Earlier this year, government surveillance discussions were given fresh fuel as six former Food and Drug Administration (FDA) scientists filed suit against the agency for allegedly monitoring their personal email accounts. Now a new expose authored by Washington Post correspondent Lisa Rein has revealed that the FDA is likely one of several federal offices employing such tactics, with more than just emails in the crosshairs.
Containing employee leaks
According to the Wall Street Journal, FDA officials recently confirmed that email monitoring began in early 2010 after proprietary information regarding commercial medical devices had been leaked to several media outlets. The initial surveillance campaign was focused on one particularly vocal scientist in the agency's radiological department who some officials criticized for having a record of not approving certain device types – potentially to the detriment of innovation. The former employee's legal team, however, contends that many of his colleagues held similar views and worried that the agency may be lacking due diligence in its approval processes.
FDA officials defended the merits of the monitoring practice, according to the Journal, on the grounds that several companies had filed formal complaints suggesting that their own expectations of privacy had been violated as a result of the unauthorized disclosures made to the media. Nevertheless, data privacy advocates insist that the FDA's stance speaks to the federal government's continued lack of understanding in how to responsibly handle whistleblowers.
To shed more light on the controversy, Rein decided to trace the monitoring program back to its roots and research the technology being used. What she found was a software suite capable of doing much more than gather employee emails. In fact, administrators could potentially be using it to intercept social media posts, capture screenshots, keyword-search hard drives, retrieve files and even track employee keystrokes.
"Government workers have long known their bosses can look over their shoulder to monitor their computer activity," Rein wrote. "But now, prompted by the WikiLeaks scandal and concerns over unauthorized disclosures, the government is secretly capturing a far richer, more granular picture of their communications, in real time."
According to the Government Accountability Project, what's most worrisome is the increasingly blurry line between what constitutes personal and professional tasks. The original FDA leak was retroactively discovered via monitoring of the scientists' Gmail and Yahoo accounts when accessed from agency computers. But considering the long hours kept by most federal workers, keeping all personal communications off government machines simply isn't feasible. As a result, sensitive messages such as medical appointment scheduling or parent-teacher correspondence could inadvertently find its way under the eye of government administrators.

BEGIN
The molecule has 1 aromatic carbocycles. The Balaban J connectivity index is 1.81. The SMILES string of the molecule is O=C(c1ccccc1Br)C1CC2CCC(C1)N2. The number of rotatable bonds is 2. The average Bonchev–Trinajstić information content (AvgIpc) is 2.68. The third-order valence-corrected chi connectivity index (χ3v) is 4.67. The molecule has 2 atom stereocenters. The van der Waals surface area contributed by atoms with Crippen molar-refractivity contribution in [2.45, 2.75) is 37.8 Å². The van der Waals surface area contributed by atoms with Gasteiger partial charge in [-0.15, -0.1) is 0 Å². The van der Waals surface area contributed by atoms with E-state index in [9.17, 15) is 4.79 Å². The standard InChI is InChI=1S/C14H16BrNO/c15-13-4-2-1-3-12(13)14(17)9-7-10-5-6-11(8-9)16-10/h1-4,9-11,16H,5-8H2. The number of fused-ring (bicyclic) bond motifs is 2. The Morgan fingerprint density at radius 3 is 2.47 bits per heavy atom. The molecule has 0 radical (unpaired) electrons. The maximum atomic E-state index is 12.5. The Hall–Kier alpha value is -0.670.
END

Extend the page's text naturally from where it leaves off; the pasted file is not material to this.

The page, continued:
Using personal devices may not be a viable workaround either. As Rein noted, federal IT teams are starting to govern agency's data and networks in the same way as their hardware. That means personal email accessed via an employee-owned device could still be monitoring activity if it is being supported by agency bandwidth.
In addition to the FDA, both the Transportation Security Administration and the Federal Maritime Commission have had their employee monitoring practices placed under congressional review. But at the same time, according to Rein, other agencies such as the Department of Defense insist that they are well out ahead of these developments and have a number of employee safeguards in place.
As it stands, it is still up to each agency to dictate its policies and perimeter of internal surveillance initiatives. But in an interview with the FDA's software supplier, Rein learned that it is unlikely to see any constriction of monitoring plans. Without this covert intelligence, few agencies believe they can gain an accurate perspective on employee habits and the risks they may be presenting.
Data Security News from SimplySecurity.com by Trend Micro